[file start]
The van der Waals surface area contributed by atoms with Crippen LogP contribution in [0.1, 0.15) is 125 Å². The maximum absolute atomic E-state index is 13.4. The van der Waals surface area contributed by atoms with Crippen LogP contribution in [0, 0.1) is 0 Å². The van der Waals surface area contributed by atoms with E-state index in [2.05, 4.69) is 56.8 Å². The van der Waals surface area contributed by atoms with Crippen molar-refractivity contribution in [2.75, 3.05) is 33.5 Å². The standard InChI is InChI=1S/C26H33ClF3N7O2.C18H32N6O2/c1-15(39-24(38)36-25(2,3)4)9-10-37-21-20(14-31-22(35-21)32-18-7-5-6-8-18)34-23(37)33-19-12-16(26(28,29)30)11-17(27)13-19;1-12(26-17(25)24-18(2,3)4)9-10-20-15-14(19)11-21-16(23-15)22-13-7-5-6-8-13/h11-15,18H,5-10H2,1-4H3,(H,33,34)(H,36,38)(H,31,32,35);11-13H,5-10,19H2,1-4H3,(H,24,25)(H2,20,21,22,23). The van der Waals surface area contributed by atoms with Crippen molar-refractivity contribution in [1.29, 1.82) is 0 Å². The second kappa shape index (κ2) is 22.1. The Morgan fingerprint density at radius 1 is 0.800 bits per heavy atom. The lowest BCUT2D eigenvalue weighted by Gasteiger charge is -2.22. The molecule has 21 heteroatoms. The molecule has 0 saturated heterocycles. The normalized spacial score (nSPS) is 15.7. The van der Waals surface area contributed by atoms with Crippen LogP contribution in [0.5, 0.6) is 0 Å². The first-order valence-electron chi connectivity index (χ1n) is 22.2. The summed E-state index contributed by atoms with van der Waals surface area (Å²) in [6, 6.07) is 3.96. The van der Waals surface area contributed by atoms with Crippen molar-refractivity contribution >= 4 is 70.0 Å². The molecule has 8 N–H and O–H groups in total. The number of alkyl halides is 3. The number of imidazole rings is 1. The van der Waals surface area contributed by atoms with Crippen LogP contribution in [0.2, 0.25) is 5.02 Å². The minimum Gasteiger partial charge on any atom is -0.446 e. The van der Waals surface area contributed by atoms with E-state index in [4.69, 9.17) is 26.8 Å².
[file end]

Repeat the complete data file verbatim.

The van der Waals surface area contributed by atoms with Crippen LogP contribution in [0.1, 0.15) is 125 Å². The maximum absolute atomic E-state index is 13.4. The van der Waals surface area contributed by atoms with Crippen LogP contribution in [0, 0.1) is 0 Å². The van der Waals surface area contributed by atoms with E-state index in [2.05, 4.69) is 56.8 Å². The van der Waals surface area contributed by atoms with Crippen molar-refractivity contribution in [2.75, 3.05) is 33.5 Å². The standard InChI is InChI=1S/C26H33ClF3N7O2.C18H32N6O2/c1-15(39-24(38)36-25(2,3)4)9-10-37-21-20(14-31-22(35-21)32-18-7-5-6-8-18)34-23(37)33-19-12-16(26(28,29)30)11-17(27)13-19;1-12(26-17(25)24-18(2,3)4)9-10-20-15-14(19)11-21-16(23-15)22-13-7-5-6-8-13/h11-15,18H,5-10H2,1-4H3,(H,33,34)(H,36,38)(H,31,32,35);11-13H,5-10,19H2,1-4H3,(H,24,25)(H2,20,21,22,23). The van der Waals surface area contributed by atoms with Crippen molar-refractivity contribution in [1.29, 1.82) is 0 Å². The second kappa shape index (κ2) is 22.1. The Morgan fingerprint density at radius 1 is 0.800 bits per heavy atom. The lowest BCUT2D eigenvalue weighted by Gasteiger charge is -2.22. The molecule has 21 heteroatoms. The molecule has 0 saturated heterocycles. The normalized spacial score (nSPS) is 15.7. The van der Waals surface area contributed by atoms with Crippen LogP contribution in [0.5, 0.6) is 0 Å². The first-order valence-electron chi connectivity index (χ1n) is 22.2. The summed E-state index contributed by atoms with van der Waals surface area (Å²) in [6, 6.07) is 3.96. The van der Waals surface area contributed by atoms with Crippen molar-refractivity contribution >= 4 is 70.0 Å². The molecule has 8 N–H and O–H groups in total. The number of alkyl halides is 3. The number of imidazole rings is 1. The van der Waals surface area contributed by atoms with Crippen LogP contribution in [0.2, 0.25) is 5.02 Å². The minimum Gasteiger partial charge on any atom is -0.446 e. The van der Waals surface area contributed by atoms with E-state index in [4.69, 9.17) is 26.8 Å².